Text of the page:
I tend to follow Rene Descartes' skepticism. If you've even heard of Descartes, you're probably familiar with his famous "Cogito, ergo sum," usually translated as "I think, therefore I am." There was very little Descartes felt we could know with certainty, since all of our sensory experience could be an illusion, but he could infer from the mere fact that he was questioning that, at the very least, the questioner must exist.
I've come up with a similar proof of something Descartes took for granted: the capacity to be mistaken. The proof goes something like this:
Premise 1: Anyone who believes something to be true that is in fact false is fallible.
Premise 2: I believe I am fallible.
I am either fallible or infallible.
If I am fallible, then my belief in Premise 2 is correct.
If I am infallible, then by believing myself to be fallible I believe something false, and am therefore by Premise 1 fallible.
I therefore must be fallible.
(Of course, this only proves my fallibility if Premise 2 is true. If you happen to believe you are infallible, well, you are probably mistaken about that, but this proof cannot prove it to you.)
Now, this seems like a trivial and obvious thing to prove. Of course I can be mistaken. Why would I even entertain the possibility that I might not be? Most of us, if we think about it at all, take our fallibility for granted and then promptly forget about it, adopting beliefs with unwarranted confidence at the drop of a hat. But we sometimes forget that absolutely any idea or thought we entertain, regardless of its original source, remains subject to our own fallibility.
I mention this because it comes up a lot in the religious context, particularly with the fundamentalist crowd. Fundamentalists and scriptural literalists seem to feel that their own fallibility doesn't need to apply, since it's not their ideas but the literal text of the Bible, the very Word of God, which is the belief in question. In a way, it's an attempt to abrogate cognitive responsibility: "Hey, don't blame me! It's God's truth, not mine! I'm just following orders!" Yet there really is no way to escape the fact that whatever you believe, even if it happens to be true, is written on the flawed paper of your own brain; your knowledge and beliefs are tainted with your fallibility; it's only as reliable as you are.
This is one of the objections I raise when people try to convert me to their fundamentalist religion. They ask me to accept a set of propositions with a level of certainty that my fallible human brain simply cannot support: I can be wrong, and the thing about being wrong is it feels exactly like being right. I don't care how strongly, how intensely, how confidently I may believe something; the magnitude of my fervour has little bearing on my likelihood of being correct. And so, indelibly tainted with this doubt in my ability to know something with certainty, I simply cannot embrace a set of beliefs which promise to make everything make sense if only I believe them.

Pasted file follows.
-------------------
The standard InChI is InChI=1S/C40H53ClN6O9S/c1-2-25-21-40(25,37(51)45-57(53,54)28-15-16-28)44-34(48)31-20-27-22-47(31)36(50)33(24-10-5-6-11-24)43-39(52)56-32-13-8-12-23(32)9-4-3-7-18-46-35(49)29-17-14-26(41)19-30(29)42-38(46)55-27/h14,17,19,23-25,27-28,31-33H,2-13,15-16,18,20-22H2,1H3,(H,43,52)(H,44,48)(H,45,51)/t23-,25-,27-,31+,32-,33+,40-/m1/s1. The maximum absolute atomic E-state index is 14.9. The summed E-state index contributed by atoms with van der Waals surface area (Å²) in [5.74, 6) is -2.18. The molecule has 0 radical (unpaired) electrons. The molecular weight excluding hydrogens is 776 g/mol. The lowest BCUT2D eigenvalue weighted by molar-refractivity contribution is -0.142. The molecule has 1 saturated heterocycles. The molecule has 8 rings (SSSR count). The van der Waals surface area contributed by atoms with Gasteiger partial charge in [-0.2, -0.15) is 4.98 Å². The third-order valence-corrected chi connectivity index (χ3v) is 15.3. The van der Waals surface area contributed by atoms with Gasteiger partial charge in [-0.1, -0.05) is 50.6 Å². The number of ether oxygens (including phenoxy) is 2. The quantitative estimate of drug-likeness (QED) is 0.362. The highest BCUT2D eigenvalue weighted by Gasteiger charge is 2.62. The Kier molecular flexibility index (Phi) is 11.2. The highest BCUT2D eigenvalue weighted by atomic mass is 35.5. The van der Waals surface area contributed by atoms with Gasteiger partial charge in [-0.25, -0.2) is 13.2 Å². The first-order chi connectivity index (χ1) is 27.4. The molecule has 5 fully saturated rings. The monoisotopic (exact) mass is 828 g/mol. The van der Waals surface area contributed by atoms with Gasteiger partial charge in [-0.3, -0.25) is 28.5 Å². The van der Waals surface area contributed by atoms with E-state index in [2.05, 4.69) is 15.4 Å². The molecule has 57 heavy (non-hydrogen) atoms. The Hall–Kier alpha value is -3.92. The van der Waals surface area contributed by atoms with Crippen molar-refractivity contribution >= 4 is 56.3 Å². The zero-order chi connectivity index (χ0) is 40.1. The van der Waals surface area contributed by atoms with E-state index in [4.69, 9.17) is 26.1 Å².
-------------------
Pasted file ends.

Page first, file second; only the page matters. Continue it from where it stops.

Now, there's an interesting argument that came up in some of these comment threads. If God is truly omnipotent, could He not imbue me with certainty about some truth or other? Well, an omnipotent God by definition could do that, I suppose. And being fallible, of course, I'm in no position to state with complete confidence that I could never be certain of any divinely revealed knowledge. Maybe I could. But it seems to me evident that whatever such a God could do, He hasn't. I remain uncertain about pretty much everything. And more, since I grasp this notion of fallibility and how being wrong feels subjectively just like being right, there seems to be no way for a True Believer to convince me that his knowledge of God's reality is somehow privileged and Really, Truly, Knowledge, and not just another of the countless mistaken beliefs we humans flock to. Sure, they feel like you know, but why should I trust the magnitude of their fervour, when I don't even trust my own?
They tell me, just believe and I'll see. Okay, I believe that much is true; if I believe the way they do, well, yeah, I'll believe the way they do. Big deal. But then both of us might be believing something false, and they can offer no assurance against that, other than simply reaffirming that I'll "know" (read: strongly believe) we're both right.
As far as I can tell, the problem is logically insurmountable. And sure, God might have the power to help me overcome it, I'll grant that. But so might Flying Spaghetti Monster. Indeed, any belief that God or FSM or my Lucky Astrology Mood Watch can give certain knowledge can have the same effect. In short, all I have to do to overcome the proof of my fallibility is to deny Premise 2: stop believing I am fallible.
That's really what they're asking me to do, when you get right down to it. Buy into a belief that asserts my own infallibility with respect to some privileged set of beliefs, to assert that I cannot be wrong about such things. And I'm just not prepared to do that. Oddly enough, I feel it would be terribly impious of me; God (if He exists) gets to know things with certainty, but that's not for us to pretend to.